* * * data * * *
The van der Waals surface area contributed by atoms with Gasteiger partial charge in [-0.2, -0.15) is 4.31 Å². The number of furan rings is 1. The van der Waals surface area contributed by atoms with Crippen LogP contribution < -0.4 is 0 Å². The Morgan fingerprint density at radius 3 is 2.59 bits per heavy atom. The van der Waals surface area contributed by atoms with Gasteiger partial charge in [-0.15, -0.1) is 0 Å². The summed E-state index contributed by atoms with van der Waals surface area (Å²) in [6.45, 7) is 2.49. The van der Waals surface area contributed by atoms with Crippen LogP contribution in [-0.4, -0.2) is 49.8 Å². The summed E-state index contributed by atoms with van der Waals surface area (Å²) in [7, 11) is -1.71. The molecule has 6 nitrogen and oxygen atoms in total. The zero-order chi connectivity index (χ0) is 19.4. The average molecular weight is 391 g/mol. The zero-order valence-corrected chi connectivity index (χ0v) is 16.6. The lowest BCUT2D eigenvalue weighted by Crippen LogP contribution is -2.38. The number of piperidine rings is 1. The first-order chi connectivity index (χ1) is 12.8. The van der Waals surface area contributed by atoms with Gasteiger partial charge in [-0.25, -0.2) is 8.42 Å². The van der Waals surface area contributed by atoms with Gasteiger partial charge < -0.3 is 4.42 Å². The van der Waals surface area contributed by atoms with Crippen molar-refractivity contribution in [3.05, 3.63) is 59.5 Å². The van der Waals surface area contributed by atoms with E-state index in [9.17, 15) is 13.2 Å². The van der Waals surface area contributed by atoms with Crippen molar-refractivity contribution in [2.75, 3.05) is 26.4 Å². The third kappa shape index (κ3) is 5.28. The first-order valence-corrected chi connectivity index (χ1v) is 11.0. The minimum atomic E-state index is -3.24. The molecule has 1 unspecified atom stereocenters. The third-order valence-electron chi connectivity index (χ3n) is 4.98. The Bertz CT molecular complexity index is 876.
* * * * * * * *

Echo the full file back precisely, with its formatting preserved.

The van der Waals surface area contributed by atoms with Gasteiger partial charge in [-0.2, -0.15) is 4.31 Å². The number of furan rings is 1. The van der Waals surface area contributed by atoms with Crippen LogP contribution < -0.4 is 0 Å². The Morgan fingerprint density at radius 3 is 2.59 bits per heavy atom. The van der Waals surface area contributed by atoms with Gasteiger partial charge in [-0.15, -0.1) is 0 Å². The summed E-state index contributed by atoms with van der Waals surface area (Å²) in [6.45, 7) is 2.49. The van der Waals surface area contributed by atoms with Crippen LogP contribution in [-0.4, -0.2) is 49.8 Å². The summed E-state index contributed by atoms with van der Waals surface area (Å²) in [7, 11) is -1.71. The molecule has 6 nitrogen and oxygen atoms in total. The zero-order chi connectivity index (χ0) is 19.4. The average molecular weight is 391 g/mol. The zero-order valence-corrected chi connectivity index (χ0v) is 16.6. The lowest BCUT2D eigenvalue weighted by Crippen LogP contribution is -2.38. The number of piperidine rings is 1. The first-order chi connectivity index (χ1) is 12.8. The van der Waals surface area contributed by atoms with Gasteiger partial charge in [-0.25, -0.2) is 8.42 Å². The van der Waals surface area contributed by atoms with Gasteiger partial charge < -0.3 is 4.42 Å². The van der Waals surface area contributed by atoms with Crippen molar-refractivity contribution in [3.05, 3.63) is 59.5 Å². The van der Waals surface area contributed by atoms with E-state index in [9.17, 15) is 13.2 Å². The van der Waals surface area contributed by atoms with Crippen molar-refractivity contribution in [2.75, 3.05) is 26.4 Å². The third kappa shape index (κ3) is 5.28. The first-order valence-corrected chi connectivity index (χ1v) is 11.0. The minimum atomic E-state index is -3.24. The molecule has 1 unspecified atom stereocenters. The third-order valence-electron chi connectivity index (χ3n) is 4.98. The Bertz CT molecular complexity index is 876.